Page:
Italian Ambassador to DRC Killed in Convoy Attack
On Feb. 22, 2021, Ambassador Luca Attanasio, his security escort Vittorio Lacovacci and five others traveling on behalf of the World Food Programme (WFP) were attacked between Goma and Rtshuru, Democratic Republic of the Congo (DRC). A driver, the Italian Ambassador, and his security escort were “mortally injured and subsequently died” in the course of the attack. In a statement, the U.N. Secretary-General condemned the attack, calling on Congolese authorities to “investigate swiftly this heinous targeting” of a U.N. field mission.
United Nations Officials Warn of Growing Political Tensions in Somalia
In a statement on Friday, Feb. 19, 2021, the U.N. Secretary-General expressed grave concern over an outbreak of violence in Somalia and called on “all parties to exercise restraint and remain calm.” The statement came in response to escalating political tensions, which erupted in a bout of gunfire between government troops and opposition supporters during a protest on Feb. 19.
The angst follows a political standoff among Somali leaders that has prevented the administration of the electoral model agreed upon by leaders in the Federal Government and Federal Member State on Sep. 17, 2020. In addition, President Mohamed Abudullahi Mohamed’s official constitutional term ended on Feb. 8, 2021, and the selection of his successor by parliament has been delayed. U.N. officials informed the Security Council that the consensus-based model agreed upon in Sep. 2020 remains the best option for the nation’s democratic process.
IAEA Reaches Temporary Nuclear Deal with Iran
The International Atomic Energy Agency (IAEA), a U.N.-backed body, spent last weekend in talks with Tehran aimed at mitigating “plans to reduce cooperation this week.” In December 2020, Iran’s parliament passed a law that would result in the partial suspension of independent nuclear inspections in February 2021 if the United States refused to lift its recent sanctions. IAEA Director General Rafael Mariano Gross told journalists that the agency and Iran reached “a temporary bilateral technical understanding whereby the agency is going to continue its necessary verification and monitoring activities for a period of up to three months…”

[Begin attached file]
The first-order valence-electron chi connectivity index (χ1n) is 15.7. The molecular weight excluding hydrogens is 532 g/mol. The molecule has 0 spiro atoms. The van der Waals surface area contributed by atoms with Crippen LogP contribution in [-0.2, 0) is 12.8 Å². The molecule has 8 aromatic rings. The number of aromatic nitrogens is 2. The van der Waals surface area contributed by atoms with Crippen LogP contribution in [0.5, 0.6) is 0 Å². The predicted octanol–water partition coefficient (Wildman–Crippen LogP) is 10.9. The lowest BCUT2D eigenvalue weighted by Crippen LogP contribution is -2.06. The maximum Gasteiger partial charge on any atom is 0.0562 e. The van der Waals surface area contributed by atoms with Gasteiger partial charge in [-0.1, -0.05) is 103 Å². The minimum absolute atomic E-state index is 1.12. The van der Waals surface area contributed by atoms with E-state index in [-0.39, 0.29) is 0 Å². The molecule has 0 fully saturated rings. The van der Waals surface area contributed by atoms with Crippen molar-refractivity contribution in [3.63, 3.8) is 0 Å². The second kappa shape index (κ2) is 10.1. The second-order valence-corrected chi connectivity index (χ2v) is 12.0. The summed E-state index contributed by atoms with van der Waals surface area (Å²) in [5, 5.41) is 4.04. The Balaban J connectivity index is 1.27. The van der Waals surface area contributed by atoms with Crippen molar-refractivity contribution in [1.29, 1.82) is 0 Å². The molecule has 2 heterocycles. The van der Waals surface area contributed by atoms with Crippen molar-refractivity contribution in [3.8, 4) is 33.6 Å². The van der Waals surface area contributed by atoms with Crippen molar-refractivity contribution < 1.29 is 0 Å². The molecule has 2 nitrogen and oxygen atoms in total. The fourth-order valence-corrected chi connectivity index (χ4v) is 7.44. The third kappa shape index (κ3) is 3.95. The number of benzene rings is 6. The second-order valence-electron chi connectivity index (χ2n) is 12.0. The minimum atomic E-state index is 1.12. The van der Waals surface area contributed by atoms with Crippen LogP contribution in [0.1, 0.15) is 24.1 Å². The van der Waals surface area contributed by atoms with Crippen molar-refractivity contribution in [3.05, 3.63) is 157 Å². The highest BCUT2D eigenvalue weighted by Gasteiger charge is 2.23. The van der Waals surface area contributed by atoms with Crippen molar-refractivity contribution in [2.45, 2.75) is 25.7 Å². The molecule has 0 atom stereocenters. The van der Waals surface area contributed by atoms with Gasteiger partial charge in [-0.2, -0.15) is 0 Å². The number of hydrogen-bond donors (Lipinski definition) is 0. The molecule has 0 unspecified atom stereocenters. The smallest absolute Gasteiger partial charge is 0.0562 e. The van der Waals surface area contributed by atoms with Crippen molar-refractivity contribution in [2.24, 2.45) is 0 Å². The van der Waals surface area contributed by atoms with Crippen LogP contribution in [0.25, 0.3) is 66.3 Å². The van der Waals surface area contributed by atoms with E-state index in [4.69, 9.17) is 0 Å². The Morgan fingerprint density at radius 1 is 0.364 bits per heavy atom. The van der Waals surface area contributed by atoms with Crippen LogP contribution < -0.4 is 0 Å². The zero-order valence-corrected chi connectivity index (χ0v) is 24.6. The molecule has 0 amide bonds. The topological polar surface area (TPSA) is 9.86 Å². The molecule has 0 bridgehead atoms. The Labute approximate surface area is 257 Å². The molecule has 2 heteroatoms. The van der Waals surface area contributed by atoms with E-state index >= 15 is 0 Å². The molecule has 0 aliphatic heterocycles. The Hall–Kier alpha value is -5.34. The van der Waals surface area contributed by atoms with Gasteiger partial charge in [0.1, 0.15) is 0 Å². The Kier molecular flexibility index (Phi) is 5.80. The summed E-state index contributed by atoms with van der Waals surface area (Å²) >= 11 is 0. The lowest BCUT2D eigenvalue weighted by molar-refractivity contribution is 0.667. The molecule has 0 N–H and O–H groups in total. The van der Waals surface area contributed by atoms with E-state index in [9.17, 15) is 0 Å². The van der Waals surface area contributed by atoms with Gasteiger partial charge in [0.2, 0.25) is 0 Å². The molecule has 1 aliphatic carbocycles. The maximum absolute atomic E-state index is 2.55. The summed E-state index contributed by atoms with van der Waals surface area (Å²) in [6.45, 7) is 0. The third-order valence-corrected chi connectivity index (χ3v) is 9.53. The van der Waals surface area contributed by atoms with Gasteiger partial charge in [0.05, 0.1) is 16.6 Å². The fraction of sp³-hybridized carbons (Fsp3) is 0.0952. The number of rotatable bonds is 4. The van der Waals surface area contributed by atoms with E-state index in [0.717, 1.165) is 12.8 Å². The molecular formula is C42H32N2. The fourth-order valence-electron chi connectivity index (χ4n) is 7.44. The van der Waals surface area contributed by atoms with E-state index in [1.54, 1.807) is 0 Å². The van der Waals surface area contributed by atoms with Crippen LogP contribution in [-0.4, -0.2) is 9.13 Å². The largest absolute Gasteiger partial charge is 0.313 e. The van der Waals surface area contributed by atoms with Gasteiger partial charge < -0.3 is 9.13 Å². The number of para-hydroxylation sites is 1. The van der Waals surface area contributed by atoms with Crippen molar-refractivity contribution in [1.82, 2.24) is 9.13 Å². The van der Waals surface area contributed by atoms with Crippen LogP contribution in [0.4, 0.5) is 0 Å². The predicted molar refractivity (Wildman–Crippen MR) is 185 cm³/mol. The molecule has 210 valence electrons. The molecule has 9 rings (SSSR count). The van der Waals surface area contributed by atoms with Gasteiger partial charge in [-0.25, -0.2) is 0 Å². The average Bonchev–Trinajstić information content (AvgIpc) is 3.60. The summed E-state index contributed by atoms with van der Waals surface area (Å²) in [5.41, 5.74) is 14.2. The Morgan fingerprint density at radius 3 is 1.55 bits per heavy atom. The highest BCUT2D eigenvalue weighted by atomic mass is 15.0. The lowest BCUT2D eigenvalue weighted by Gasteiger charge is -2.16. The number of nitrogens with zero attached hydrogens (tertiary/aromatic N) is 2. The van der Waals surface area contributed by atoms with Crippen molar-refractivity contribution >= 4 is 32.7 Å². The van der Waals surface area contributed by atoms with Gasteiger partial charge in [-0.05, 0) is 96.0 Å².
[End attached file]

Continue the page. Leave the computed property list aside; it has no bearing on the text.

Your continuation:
Human Rights Experts Accuse Iran of Violations in Downing of Ukraine International Airlines Flight PS752
Agnes Callamard, Special Rapporteur on extrajudicial, summary or arbitrary executions, published a letter to the Iranian government on Tuesday in which she concluded that “Iranian authorities violated the right to life of the passengers and crew onboard the plane” when they shot it down – apparently after mistaking the plane for a military aircraft – on Jan. 8, 2020. Callamard argued that the appropriate courses of action included closing its airspace for civilian traffic. Javid Rehman, Special Rapporteur on the situation of human rights in the country also “raised concerns” over threats the families of the victims have received. Callamard, Rehman and several other experts have previously voiced concerns with the “use of force in protests that followed the attack.”
Peace Negotiations in Afghanistan Have Coincided with Increase in Targeted Civilian Killings
The Office of the U.N. High Commissioner for Human Rights and the U.N. Assistance Mission in Afghanistan published their Afghanistan Protection of Civilians in Armed Conflict Annual Report on Feb. 23. Michelle Bachelet, the U.N. High Commissioner for Human Rights, noted that while the nearly 9,000 civilian casualties in 2020 (down 15 percent from 2019) was the lowest since 2013, Afghanistan remains one of the “deadliest places in the world to be a civilian…”
The overall drop in civilian casualties is attributable to a decrease in suicide attacks, but this coincided with a rise in “targeted killings” – up nearly 50 percent since 2019. Bachelet added, “I am particularly appalled by the high numbers of human rights defenders, journalists, and media workers killed since peace negotiations began in September…”
U.S. Senate Confirms Thomas-Greenfield as U.N. Ambassador
On Feb. 23, the U.S. Senate confirmed Biden nominee Linda Thomas-Greenfield to serve as ambassador to the U.N. An experienced diplomat who previously served as U.S. ambassador to Liberia, Thomas-Greenfield will oversee U.N.-related aspects of Biden’s promised reengagement with the international community. For more on her confirmation process, see previous coverage here.